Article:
Native oyster (Ostrea edulis)

KingdomAnimalia
PhylumMollusca
ClassBivalvia
OrderOstreoida
FamilyOstreidae
GenusOstrea
SizeShell width: up to 11 cm

Not protected. Listed as a priority species under the UK Biodiversity Action Plan.

The native oyster is a bivalve mollusc, which means ‘two shells’, and is rough, scaly and yellowish-grey in colour. Each valve differs in shape and size; the left one (the one used by the oyster to attach itself to a surface) is concave, while the right one is flat and fits snugly inside the left. The right valve has concentric rings of a bluish colour, and the whole animal is roughly pear-shaped. Inside the shell, the colours range from blue to grey and include the opalescent ‘mother of pearl’. Mother of pearl is secreted by the oyster around any foreign body that gets trapped between the shells, for example, a piece of sand or grit. In time, this builds up and forms a pearl.

Oysters are found widely around the western European coastline as far north as Spitsbergen, and south to Morocco and the Mediterranean. They can turn up all around the British coast with the best areas being the Thames Estuary, the west coast of Scotland, the Solent, the estuary of the River Fal, and Loch Foyle. They are also cultivated in other parts of the world such as North America, Japan and Australasia.

Oysters need a firm bedrock or an artificial equivalent along coastlines on which to fasten themselves, in water rich in plankton no deeper than 20 metres.

Native oysters are gregarious animals, and start their lives as males. They mature sexually as males between eight and ten months old. From then on, oysters will change sex regularly, depending on the water temperature. If the temperature reaches 16°C, they become females every three or four years. If the temperature reaches 20°C, they will change to females each year. They only revert to being males during the cooler intervening periods. Oysters may live for as long as 15 years but the usual lifespan is thought to be around six years.

Eggs are stored and fertilised in the gill cavity of the female and remain there for a week before becoming free-swimming larvae and being released. The sperm is passed through the gills as part of the normal feeding process. The oyster larvae join the plankton in the open sea until, after 10 or 20 days, they find a surface to attach themselves. Adult oysters feed by filtration, sieving out the plankton using their gills.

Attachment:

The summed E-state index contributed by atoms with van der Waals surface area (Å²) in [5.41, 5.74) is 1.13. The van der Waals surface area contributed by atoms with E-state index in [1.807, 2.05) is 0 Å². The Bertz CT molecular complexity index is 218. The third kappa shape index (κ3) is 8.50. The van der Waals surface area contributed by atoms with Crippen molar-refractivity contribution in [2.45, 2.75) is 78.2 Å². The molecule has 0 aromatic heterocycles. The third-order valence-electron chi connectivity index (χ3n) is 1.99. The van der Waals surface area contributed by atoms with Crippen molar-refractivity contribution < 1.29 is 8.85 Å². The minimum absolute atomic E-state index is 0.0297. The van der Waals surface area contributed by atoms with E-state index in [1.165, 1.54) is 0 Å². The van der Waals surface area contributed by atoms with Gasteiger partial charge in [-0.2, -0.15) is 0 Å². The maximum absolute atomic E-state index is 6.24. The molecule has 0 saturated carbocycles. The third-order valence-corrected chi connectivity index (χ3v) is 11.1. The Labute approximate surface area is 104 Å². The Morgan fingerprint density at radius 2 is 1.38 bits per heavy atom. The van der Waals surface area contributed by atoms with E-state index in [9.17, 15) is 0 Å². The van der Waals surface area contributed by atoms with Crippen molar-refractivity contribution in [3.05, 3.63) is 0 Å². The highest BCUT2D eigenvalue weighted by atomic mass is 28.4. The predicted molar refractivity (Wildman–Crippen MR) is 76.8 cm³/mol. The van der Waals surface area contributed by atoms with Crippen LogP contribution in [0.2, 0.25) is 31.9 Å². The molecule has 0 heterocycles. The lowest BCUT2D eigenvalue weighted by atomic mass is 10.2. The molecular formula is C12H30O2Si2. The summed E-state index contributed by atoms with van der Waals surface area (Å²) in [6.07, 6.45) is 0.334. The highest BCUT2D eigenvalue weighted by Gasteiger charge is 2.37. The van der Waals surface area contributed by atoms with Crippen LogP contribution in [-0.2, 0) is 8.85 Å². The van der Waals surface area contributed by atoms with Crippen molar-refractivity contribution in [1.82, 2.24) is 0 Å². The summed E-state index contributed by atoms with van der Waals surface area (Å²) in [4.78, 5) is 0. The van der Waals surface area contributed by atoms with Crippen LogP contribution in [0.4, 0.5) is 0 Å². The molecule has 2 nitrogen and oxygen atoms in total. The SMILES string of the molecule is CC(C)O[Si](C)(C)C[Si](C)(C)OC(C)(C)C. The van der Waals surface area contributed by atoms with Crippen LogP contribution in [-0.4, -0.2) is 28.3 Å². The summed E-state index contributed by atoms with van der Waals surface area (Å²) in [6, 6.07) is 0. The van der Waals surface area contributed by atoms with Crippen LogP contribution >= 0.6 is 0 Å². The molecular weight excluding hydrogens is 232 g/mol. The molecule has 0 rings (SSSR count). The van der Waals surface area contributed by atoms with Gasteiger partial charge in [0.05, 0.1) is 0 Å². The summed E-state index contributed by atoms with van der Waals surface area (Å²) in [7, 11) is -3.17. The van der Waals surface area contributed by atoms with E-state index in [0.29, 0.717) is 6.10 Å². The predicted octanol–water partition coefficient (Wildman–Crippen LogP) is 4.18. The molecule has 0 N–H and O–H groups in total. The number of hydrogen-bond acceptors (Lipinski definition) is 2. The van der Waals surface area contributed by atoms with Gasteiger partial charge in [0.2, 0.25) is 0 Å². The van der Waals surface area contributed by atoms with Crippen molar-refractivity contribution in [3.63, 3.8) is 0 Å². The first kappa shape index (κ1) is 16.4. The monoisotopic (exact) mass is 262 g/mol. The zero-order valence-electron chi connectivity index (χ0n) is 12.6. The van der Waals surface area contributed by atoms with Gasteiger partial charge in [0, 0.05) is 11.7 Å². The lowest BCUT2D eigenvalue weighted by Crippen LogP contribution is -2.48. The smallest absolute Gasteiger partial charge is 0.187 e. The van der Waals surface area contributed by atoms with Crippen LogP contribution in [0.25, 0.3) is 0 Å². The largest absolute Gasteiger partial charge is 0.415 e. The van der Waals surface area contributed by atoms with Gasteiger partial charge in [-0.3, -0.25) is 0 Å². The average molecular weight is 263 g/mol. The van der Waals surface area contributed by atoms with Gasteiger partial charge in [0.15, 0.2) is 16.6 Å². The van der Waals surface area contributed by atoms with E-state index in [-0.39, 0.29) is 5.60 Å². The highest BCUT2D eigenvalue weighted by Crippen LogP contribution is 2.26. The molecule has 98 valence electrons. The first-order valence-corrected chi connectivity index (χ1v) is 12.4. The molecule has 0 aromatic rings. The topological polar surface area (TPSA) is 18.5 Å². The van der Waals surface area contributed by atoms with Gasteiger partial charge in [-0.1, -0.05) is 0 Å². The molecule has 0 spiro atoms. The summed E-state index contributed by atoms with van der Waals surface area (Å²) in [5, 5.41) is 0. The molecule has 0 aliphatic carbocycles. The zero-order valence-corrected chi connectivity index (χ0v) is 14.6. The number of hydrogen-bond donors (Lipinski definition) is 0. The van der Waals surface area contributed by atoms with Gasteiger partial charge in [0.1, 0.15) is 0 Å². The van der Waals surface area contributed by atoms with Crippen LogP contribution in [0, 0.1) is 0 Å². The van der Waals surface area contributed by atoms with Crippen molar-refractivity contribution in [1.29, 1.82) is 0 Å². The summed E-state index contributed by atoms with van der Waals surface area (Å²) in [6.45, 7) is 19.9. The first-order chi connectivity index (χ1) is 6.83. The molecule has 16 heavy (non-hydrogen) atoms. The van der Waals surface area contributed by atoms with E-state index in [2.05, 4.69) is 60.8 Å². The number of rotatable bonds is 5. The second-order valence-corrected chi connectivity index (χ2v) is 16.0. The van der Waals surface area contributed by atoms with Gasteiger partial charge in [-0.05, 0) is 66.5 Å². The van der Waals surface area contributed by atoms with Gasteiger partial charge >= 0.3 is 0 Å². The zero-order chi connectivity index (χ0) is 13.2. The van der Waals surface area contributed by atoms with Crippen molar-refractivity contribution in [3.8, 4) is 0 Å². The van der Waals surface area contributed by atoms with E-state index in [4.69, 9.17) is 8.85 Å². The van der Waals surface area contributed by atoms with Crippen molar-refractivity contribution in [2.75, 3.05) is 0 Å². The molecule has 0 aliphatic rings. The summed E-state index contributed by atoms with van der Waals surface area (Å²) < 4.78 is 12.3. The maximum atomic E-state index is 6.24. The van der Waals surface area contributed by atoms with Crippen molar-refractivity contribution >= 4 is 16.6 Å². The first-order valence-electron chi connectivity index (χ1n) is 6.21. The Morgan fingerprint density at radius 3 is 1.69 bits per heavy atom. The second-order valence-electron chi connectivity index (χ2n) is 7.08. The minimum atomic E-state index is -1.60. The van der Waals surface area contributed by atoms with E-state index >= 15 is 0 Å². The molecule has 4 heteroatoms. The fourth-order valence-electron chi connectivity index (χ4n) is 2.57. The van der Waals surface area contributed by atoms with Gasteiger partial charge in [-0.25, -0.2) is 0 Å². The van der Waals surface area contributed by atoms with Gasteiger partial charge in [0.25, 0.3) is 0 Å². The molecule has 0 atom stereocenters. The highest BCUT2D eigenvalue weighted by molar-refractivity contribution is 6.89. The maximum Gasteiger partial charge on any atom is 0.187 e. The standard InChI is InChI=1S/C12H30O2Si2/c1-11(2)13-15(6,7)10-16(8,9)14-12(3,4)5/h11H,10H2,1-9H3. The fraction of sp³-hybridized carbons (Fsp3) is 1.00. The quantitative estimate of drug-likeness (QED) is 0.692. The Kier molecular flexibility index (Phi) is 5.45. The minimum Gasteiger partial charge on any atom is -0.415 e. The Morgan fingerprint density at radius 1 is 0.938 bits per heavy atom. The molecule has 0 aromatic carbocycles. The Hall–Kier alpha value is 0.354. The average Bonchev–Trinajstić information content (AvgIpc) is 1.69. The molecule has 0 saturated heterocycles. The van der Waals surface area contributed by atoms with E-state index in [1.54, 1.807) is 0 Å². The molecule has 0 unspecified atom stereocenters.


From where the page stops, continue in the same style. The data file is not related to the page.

The towns of Colchester in Essex and Whitstable in Kent have become famous for their Oyster Festivals. Oysters have been an important food source since prehistory, and during the Roman occupation, British oysters were exported in large quantities back to Italy. One claim for eating them is that they act as an aphrodisiac, although there is no scientific proof for this argument.

Once a plentiful species around the UK coastline, the native oyster was the victim of serious overharvesting during the late 19th century, as they were a staple food of the poor and working classes. In the 15th century, fourpence would buy eight gallons of oysters, but by the beginning of the 20th century, they had become the expensive luxury they are today. This overfishing was probably a consequence of the expanding townships following the Industrial Revolution.

Today the principal threat to the wild native oyster comes from disease and two introduced species, the American oyster drill shellfish Urosalpinx cinerea, and the slipper limpet Crepidula fornicata. The disease, Bonamiosis, is spread by a parasitic protozoan Bonamia ostreae. The oyster drill was brought to the UK by accident with imported American oysters and feeds on the young shellfish. The slipper limpet forms dense beds, competing with the oyster for spaces and food resources. It also produces a material known as ‘mussel mud’, a substance that covers potential oyster beds and makes it difficult for young oysters to establish themselves on a firm surface.

The oyster industry in the UK is a lucrative one, but is now dominated by the introduced Japanese or Pacific oyster Crassostrea giga. However, native oysters are farmed and potential sites are sometimes prepared by dumping broken shells, an aggregate known as ‘cultch’, which encourages young oysters, called ‘spat’, to form new beds.

The native oyster is listed as a priority species in the UK Biodiversity Action Plan. The shell fishing industry in the UK is carefully regulated, and there is also a closed season on harvesting from 14 May to the 4 August during the critical spawning period, although this does not cover farmed oysters. The principal aims of the UK Action Plan for the native oyster are to maintain the current range of the oyster around the UK coastline and, where possible, increase the population and the number of viable oyster beds. In order to improve the species’ chances, a number of laws and directives have been introduced in recent years. In 1987, a ban was imposed preventing the use of TBT-based anti-fouling paints on all vessels less than 25 metres in length. The ban was introduced for these smaller vessels as they are more likely to come into the shallower coastal waters than the larger sea-going ships. Shellfish farmers have welcomed the banning of the use of this paint, which is believed to affect the reproduction rates of oysters. There is also a European Directive governing the spread of diseases prevalent among bivalves. The shellfish industry is being encouraged to conduct more environmental impact assessments in areas thought suitable for re-introduction or, in some cases, on former sites that have become derelict.

For more on the native oyster see the MarLIN species fact sheet, available on-line at:
http://www.marlin.ac.uk/species/Ostreaedulis.htm

Information supplied by English Nature.
http://www.english-nature.org.uk